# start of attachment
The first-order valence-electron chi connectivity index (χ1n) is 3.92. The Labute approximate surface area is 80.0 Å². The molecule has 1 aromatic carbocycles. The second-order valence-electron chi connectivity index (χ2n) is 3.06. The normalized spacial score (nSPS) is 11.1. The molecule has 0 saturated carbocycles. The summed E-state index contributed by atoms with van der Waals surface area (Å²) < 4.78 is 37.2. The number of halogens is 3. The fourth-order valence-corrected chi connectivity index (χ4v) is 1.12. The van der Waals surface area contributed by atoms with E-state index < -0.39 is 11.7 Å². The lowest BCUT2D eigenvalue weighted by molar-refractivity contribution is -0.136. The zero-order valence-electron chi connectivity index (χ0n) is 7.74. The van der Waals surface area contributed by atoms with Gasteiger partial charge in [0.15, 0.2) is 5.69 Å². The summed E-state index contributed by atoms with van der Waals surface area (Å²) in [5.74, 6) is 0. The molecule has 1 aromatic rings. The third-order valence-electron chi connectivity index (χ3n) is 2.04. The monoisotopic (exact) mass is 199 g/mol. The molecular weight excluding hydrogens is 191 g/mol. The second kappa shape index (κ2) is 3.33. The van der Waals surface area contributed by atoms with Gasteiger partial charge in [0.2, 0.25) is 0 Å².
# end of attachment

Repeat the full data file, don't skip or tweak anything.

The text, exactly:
The first-order valence-electron chi connectivity index (χ1n) is 3.92. The Labute approximate surface area is 80.0 Å². The molecule has 1 aromatic carbocycles. The second-order valence-electron chi connectivity index (χ2n) is 3.06. The normalized spacial score (nSPS) is 11.1. The molecule has 0 saturated carbocycles. The summed E-state index contributed by atoms with van der Waals surface area (Å²) < 4.78 is 37.2. The number of halogens is 3. The fourth-order valence-corrected chi connectivity index (χ4v) is 1.12. The van der Waals surface area contributed by atoms with E-state index < -0.39 is 11.7 Å². The lowest BCUT2D eigenvalue weighted by molar-refractivity contribution is -0.136. The zero-order valence-electron chi connectivity index (χ0n) is 7.74. The van der Waals surface area contributed by atoms with Gasteiger partial charge in [0.15, 0.2) is 5.69 Å². The summed E-state index contributed by atoms with van der Waals surface area (Å²) in [5.74, 6) is 0. The molecule has 1 aromatic rings. The third-order valence-electron chi connectivity index (χ3n) is 2.04. The monoisotopic (exact) mass is 199 g/mol. The molecular weight excluding hydrogens is 191 g/mol. The second kappa shape index (κ2) is 3.33. The van der Waals surface area contributed by atoms with Gasteiger partial charge in [0.2, 0.25) is 0 Å².